A. When my government began, Colombia suffered the assassination of more than 250 trade union leaders per year. . . . Last year, [it was] 26. This year, if we consider trade unions plus teachers, we have seen 19 assassinations. We have seen a reduction, but we are not happy because we need zero cases. At this moment, Colombia has a program under which we protect 9,000 Colombians -- [of these] 1,900 are trade union leaders. They are beneficiaries of this individual protection. This program is very expensive.

In the last two weeks, we have arrested the murderers in two cases. In one recent case, when a teacher who was seven months pregnant was stabbed to death, the murderer is now in jail. Two weeks ago, [in the case of] one other teacher who was killed, the students who killed him are in jail. We have more than 130 murderers in jail because of the determination of our government.

Q. Try to explain to the American people how important the Free Trade Agreement is to your country -- what it means in terms of growth and how damaging it would be to you, who have been a strong U.S. ally, if the agreement is rejected.

A. It creates concerns in our people.

Q. Concerns, or are they really upset?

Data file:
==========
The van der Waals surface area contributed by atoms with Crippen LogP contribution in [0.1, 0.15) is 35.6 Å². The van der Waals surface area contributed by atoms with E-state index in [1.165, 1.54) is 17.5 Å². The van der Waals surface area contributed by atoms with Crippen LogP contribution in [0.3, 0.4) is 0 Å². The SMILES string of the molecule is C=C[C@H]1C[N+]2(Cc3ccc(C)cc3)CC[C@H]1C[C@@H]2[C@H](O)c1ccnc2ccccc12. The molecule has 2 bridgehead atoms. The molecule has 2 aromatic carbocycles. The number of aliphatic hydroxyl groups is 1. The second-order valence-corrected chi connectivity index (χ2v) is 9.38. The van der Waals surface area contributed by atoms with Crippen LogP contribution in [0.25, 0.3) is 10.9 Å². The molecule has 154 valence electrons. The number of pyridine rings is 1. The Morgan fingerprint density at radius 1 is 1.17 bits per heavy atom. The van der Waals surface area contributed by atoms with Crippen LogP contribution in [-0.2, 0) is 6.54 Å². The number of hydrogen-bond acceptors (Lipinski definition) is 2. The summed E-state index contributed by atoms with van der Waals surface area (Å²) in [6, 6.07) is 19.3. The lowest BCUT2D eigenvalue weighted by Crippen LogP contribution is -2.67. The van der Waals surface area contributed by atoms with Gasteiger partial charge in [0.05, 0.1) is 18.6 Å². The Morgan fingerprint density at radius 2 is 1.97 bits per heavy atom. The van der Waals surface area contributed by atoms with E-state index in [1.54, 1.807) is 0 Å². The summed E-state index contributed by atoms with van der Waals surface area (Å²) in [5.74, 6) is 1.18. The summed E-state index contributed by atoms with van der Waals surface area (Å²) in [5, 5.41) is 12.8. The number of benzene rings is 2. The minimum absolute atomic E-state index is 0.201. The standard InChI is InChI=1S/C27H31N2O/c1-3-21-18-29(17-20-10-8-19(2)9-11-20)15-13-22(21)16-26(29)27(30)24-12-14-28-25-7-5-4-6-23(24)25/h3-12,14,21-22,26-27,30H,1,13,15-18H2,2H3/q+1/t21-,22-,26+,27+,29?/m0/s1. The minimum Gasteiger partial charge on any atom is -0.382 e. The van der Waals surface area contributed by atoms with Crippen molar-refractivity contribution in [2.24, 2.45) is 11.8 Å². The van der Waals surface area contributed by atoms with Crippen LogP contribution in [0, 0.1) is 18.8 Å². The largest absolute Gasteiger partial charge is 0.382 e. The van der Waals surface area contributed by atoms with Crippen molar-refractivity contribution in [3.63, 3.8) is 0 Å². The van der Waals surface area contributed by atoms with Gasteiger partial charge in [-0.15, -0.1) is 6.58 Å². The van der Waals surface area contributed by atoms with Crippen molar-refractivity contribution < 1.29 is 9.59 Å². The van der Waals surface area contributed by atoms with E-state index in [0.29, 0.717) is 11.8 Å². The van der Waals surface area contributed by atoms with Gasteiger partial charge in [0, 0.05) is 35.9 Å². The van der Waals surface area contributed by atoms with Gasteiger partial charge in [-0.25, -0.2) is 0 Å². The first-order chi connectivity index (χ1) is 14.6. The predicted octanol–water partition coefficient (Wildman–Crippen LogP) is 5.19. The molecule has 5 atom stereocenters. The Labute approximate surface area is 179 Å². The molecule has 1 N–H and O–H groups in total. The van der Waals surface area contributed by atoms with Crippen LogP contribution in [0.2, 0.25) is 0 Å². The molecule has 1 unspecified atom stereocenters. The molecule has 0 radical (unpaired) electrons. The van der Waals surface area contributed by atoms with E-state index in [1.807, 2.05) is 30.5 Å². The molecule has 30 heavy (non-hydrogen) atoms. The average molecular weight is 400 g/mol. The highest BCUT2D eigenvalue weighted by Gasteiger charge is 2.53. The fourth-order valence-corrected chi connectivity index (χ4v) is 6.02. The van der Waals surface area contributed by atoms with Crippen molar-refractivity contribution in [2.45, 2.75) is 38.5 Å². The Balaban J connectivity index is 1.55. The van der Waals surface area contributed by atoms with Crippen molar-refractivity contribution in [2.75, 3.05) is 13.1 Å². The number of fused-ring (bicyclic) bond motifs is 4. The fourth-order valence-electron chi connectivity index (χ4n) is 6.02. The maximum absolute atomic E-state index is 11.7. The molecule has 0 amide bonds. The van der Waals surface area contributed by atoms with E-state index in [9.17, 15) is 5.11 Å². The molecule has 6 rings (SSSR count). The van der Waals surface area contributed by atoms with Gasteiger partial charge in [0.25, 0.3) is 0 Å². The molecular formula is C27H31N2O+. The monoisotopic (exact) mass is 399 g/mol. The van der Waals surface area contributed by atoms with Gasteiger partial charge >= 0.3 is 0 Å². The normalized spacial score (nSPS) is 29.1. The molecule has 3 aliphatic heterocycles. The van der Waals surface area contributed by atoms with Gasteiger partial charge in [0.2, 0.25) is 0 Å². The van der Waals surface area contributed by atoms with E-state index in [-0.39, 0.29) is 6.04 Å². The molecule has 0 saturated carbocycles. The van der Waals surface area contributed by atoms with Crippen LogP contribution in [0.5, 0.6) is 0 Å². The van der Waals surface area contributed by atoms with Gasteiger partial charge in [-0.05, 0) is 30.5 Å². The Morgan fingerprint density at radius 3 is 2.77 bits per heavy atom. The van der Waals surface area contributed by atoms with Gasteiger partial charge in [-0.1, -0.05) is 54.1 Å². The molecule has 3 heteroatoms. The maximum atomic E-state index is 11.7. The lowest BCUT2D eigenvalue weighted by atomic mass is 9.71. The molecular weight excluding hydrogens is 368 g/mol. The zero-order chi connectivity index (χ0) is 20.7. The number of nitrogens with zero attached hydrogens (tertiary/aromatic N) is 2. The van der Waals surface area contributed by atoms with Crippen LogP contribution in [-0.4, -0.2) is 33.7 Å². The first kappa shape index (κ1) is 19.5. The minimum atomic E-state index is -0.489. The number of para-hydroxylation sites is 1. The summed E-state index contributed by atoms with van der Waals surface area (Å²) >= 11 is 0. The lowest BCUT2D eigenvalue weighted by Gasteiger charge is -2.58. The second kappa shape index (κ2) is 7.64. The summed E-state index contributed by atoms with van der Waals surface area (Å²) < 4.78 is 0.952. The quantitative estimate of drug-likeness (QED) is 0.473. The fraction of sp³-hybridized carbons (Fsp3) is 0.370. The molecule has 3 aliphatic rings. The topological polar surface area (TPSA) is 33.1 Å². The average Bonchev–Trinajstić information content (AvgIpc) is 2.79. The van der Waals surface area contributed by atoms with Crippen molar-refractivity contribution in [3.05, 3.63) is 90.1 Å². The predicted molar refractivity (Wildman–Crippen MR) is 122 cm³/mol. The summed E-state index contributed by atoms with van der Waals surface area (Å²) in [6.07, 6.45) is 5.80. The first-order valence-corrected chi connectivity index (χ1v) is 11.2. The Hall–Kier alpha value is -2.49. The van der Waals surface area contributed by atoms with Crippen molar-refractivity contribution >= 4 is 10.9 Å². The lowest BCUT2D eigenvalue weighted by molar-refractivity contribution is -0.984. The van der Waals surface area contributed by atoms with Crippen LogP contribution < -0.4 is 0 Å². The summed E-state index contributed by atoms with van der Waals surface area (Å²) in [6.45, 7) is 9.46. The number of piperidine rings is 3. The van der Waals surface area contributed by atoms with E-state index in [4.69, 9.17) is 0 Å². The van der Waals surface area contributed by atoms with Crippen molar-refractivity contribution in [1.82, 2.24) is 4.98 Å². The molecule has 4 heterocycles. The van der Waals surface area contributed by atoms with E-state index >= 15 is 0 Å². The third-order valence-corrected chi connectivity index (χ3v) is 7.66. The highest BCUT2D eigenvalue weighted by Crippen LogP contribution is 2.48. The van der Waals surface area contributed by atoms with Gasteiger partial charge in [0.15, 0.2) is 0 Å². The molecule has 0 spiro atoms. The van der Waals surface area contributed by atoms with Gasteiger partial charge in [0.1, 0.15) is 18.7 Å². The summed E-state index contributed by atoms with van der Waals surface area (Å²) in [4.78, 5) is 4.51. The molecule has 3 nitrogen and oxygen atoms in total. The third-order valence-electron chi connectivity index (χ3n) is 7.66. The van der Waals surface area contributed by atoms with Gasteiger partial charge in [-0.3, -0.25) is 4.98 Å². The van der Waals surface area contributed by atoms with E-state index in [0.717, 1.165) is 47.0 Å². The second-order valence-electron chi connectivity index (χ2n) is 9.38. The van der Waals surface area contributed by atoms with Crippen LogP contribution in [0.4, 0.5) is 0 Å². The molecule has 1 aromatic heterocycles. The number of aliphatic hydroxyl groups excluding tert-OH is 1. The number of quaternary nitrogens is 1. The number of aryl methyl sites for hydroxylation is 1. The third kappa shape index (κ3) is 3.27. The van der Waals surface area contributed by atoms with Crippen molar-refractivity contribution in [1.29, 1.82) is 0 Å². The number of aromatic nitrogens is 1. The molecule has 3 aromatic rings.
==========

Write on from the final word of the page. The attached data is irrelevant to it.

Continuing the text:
A. Many people are upset.

Q. You put so much on the line for an ally, and Washington doesn't come through for you?

A. We have problems and the determination to overcome those problems. We have extradited to the United States during my term almost 700 individuals who have been indicted in the United States.

Q. Are you talking about FARC leaders?

A. They are drug traffickers, members of the FARC, members of the paramilitaries. But we need to give Colombians alternatives. One alternative is legal investment -- the Free Trade Agreement is a way to bring much more investment to Colombia. Therefore, it is an alternative for my citizens to eliminate illicit drugs. The Free Trade Area of the Americas has failed so far. Therefore, the only way for countries to have a friendship with the United States is by way of bilateral agreements.